Crash Bandicoot: The Wrath of Cortex Review
You tell me, how many videogame franchises have tallied sales of over 20 million with only four titles (Crash Bash excluded)? Few come to mind, but Crash Bandicoot stands out among the crowd. The first Crash was an instant success with both the media and the public. Backed by a financial campaign that literally read, "hey plumber boy!", Universal's Crash Bandicoot came out of nowhere to become one of the most recognizable game characters ever. In addition to Crash Bandicoot's incredible rise, a little company called Naughty Dog was responsible for giving life to Crash and his surroundings, as they harnessed the PSX's capabilities to show Nintendo that their so called "revolutionary fun machine" wasn't the only one capable of creating rich and surreal worlds. Visuals aside, Crash had featured one thing that a certain 'other' adventure game at the time didn't; a challenge. While Mario 64's worlds were expansive and unbelievably vast for its time, the freedom sort of drowned the challenge to a certain limit. On the other hand, Crash Bandicoot's linear based stages brought back memories of classic platform titles, except this time the camera is positioned behind the character, not to the side. Despite not taking down Super Mario 64 as the best platform/adventure title, Sony, Naughty Dog and Universal made one thing clear to Nintendo; there's a new character in town, and he's got potential to give Nintendo the "1-2."
Crash's second outing was incredibly well received too, while it featured more of the same gameplay, it built a fine emphasis on what the first game set, and with replay value that was through the roof. Crash Bandicoot: Warped had to have been one of the best, if not the best platform/adventure titles on the PSX. The visuals had received a substantial improvement over its two predecessors, as the game had featured livelier and more vibrant environments and eye-candy. With gameplay that included the use of vehicles and an all new character to play as (Cocoa), Crash: Warped took a huge leap over what the first two did so fine, and kept the substance that made it so. As with any popular game character, our marsupial was eventually treated to a kart racer, Crash Team Racing. Easily surpassing Mario Kart 64, Crash Team Racing set a new standard for kart racers everywhere, as it took down whatever opposition it faced to become the best kart title to date. Shortly after, Naughty Dog would announce its departure from the Crash series, and that they wanted to work on something besides Crash. Despite it all, Universal Interactive Studios (who owns every trademark of Crash Bandicoot) gave Eurocom to develop Crash's last PS game, Crash Bash. The game, while it was not Mario Party, did the job as an amusing title, but its success was minimal. Taking a vacation for a couple of months, the bandicoot was finally put back into the spotlight with an all new PS2 adventure, this time developed by Traveller's Tales, who is no stranger to the adventure and platform genre.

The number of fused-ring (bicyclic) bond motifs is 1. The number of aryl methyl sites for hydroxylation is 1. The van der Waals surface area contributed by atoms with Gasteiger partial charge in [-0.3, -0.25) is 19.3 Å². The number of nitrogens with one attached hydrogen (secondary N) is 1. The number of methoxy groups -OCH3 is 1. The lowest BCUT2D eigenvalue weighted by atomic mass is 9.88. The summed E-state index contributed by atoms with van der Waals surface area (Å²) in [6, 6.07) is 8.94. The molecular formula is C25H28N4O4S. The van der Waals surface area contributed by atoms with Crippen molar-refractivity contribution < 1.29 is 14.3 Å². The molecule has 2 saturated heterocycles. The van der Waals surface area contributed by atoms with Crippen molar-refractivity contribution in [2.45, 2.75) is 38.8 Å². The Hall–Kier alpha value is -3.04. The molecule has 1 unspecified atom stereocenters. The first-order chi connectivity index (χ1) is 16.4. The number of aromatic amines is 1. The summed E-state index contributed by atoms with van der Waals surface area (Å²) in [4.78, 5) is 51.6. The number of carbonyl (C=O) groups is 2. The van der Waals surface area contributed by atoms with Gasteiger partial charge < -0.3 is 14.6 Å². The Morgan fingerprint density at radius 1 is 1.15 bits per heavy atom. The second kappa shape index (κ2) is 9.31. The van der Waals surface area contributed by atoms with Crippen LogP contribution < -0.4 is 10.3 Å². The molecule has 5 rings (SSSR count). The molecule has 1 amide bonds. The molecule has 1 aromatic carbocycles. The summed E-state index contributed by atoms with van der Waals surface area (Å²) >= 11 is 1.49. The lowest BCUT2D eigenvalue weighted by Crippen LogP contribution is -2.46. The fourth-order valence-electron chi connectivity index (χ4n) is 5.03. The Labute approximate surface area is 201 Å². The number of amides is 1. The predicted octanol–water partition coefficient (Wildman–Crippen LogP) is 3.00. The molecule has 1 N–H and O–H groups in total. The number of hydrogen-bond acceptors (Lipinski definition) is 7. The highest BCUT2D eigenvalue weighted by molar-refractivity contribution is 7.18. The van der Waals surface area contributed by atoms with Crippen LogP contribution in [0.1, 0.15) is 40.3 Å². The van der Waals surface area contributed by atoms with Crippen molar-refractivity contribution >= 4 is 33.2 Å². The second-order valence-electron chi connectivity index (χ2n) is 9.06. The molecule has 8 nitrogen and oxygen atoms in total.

Crash Bandicoot was always a lush and absolutely gorgeous series when it came down to visuals, and the fourth is no exception. Benefiting from the PS2's visual prowess, the detail in Crash Bandicoot's stages is absolutely stunning. The backgrounds are some of the best in an adventure title to date. Everything is so organic, vivid, and overwhelmingly detailed it makes up for a very high-resolution visual presentation. The character detail is as superb as it could get. The team at Traveller's Tales had to design their own character art for Crash Bandicoot and every other character related to him. If I hadn't known any better, I'd say that Naughty Dog was still behind the game. Even though they aren't, it doesn't show the least bit. Every little detail on Crash's body adds up to a perfect replica of what his PSX counterpart looked like, plus the 1600 polygons, for a grand total of 2200 polygons in the Aussie's body. The secondary characters such as Cocoa and Neo Cortex look every bit as good as Crash himself. Running at a silky frame rate of 60, don't expect Crash Bandicoot to slow down even at the most tense of times. My one and only complaint is that the environments still present a feeling of claustrophobia, as exploration and freedom is limited. A word to Universal Interactive: the linear environments are beginning to over stay their welcome. The PS2 is designed to boast immense environments, and while Crash looks fantastic, it fails to create the unbelievably huge atmosphere of Jak and Daxter; something that seriously needs to be taken care of next time around.